Dali Yang, a political scientist at the University of Chicago, said the instructions set out in Xi’s opening speech were a continuation of his previous policies. By emphasizing the challenges and struggles, he said, “the need for a strong party and its great leader” is justified.
The week-long congress began Sunday morning amid heightened security, an escalation of zero-Covid restrictions and a frenzy of propaganda and censorship.
The most momentous gathering of the Communist Party in decades, the congress is set to cement Xi’s status as China’s most powerful leader since the late Chairman Mao Zedong, who ruled until his death at age 82. He, too, will have a profound impact on the world, as Xi doubles down on an assertive foreign policy to boost China’s international influence and rewrite the US-led global order.
Most meetings will be held behind closed doors during the week. When delegates resurface at the end of the congress next Saturday, they will hold a ceremonial vote to approve Xi’s work report and approve changes made to the party’s constitution, which could give Xi new titles to further strengthen his power.
The delegates will also select the new Central Committee of the party, which will hold its first meeting the next day to appoint the highest leadership of the party: the Politburo and its Standing Committee, following the decisions already discussed behind the scenes by the party leaders before the congress. .
The congress will be an important moment of political triumph for Xi, but it also comes during a period of potential crisis.. Xi’s insistence on an uncompromising zero covid policy has fueled growing public frustration and stalled economic growth. Meanwhile, diplomatically, his friendship “without limits” with Russian President Vladimir Putin has further strained Beijing’s ties with the West following Moscow’s invasion of Ukraine.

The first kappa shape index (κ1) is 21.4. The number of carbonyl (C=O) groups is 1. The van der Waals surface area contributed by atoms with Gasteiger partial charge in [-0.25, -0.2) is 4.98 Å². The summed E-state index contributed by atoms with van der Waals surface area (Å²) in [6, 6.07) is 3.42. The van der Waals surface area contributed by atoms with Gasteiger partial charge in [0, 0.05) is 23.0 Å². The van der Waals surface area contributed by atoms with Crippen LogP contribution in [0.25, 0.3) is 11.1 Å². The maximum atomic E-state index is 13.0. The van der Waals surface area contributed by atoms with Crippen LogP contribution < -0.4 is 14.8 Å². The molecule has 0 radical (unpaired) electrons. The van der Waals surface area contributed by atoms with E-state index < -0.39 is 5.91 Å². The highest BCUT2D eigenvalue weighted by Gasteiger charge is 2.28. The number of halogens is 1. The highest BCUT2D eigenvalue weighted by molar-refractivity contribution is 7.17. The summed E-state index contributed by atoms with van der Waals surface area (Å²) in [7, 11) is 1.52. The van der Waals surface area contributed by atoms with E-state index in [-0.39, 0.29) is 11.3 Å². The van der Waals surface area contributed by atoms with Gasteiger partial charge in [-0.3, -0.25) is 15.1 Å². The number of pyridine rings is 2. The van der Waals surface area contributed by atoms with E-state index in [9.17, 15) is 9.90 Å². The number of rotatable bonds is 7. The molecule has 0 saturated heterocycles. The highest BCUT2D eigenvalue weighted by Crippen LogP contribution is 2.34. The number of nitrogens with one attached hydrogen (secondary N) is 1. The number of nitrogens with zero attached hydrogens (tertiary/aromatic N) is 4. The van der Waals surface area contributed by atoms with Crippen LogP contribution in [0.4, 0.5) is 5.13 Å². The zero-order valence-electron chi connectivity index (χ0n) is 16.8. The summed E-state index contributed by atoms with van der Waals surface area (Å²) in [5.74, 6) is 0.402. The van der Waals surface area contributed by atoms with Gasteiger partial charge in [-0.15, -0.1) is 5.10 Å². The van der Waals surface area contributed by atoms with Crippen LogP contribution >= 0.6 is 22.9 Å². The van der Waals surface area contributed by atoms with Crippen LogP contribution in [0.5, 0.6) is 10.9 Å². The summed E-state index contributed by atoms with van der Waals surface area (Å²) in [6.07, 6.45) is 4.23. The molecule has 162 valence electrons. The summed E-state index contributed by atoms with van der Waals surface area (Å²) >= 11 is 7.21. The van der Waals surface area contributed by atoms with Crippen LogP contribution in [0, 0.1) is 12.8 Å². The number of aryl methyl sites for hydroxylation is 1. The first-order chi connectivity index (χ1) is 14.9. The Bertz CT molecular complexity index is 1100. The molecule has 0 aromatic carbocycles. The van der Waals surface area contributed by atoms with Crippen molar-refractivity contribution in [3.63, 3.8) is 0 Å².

Here’s why Xi’s subtle gestures during the speech worry people
In the run-up to the congress, officials across China have dramatically increased restrictions to prevent even minor Covid outbreaks, imposing sweeping lockdowns and increasingly frequent mass Covid testing in a handful of cases. However, infections caused by the highly transmissible Omicron variant have continued to increase. On Saturday, China reported nearly 1,200 infections, including 14 in Beijing.
Public anger towards zero-Covid came to light on Thursday in a exceptionally rare protest against Xi in Beijing. Online photos showed two banners unfurled on a busy overpass denouncing Xi and his policies, before they were removed by police.
“Say no to Covid testing, yes to food. No to confinement, yes to freedom. No to lies, yes to dignity. No to cultural revolution, yes to reform. No to the great leader, yes to the vote. Don’t be a slave, be a citizen,” says one banner.
“Go on strike, eliminate the dictator and national traitor Xi Jinping,” said the other.
The Chinese public has paid little attention to party congresses in the past: they have no say in reshuffling the country’s leadership or making major policies. But this year, many have pinned their hopes that the congress will be a turning point for China to relax its Covid policy.
However, a series of recent articles in the party’s mouthpiece suggest that may be wishful thinking. The People’s Daily praised zero-Covid as the “best option” for the country, insisting that it is “sustainable and must be followed.”
On Sunday, Xi defended his highly controversial and economically damaging zero-Covid policy.
“In responding to the sudden outbreak of covid-19, we prioritize people and their lives above all else, and tenaciously pursue a dynamic zero-covid policy by launching an all-out people’s war against the virus,” he said.
Alfred Wu, an associate professor at the Lee Kuan Yew School of Public Policy at the National University of Singapore, said Xi’s words signal that it is “impossible for China to change the zero-Covid strategy in the near future.”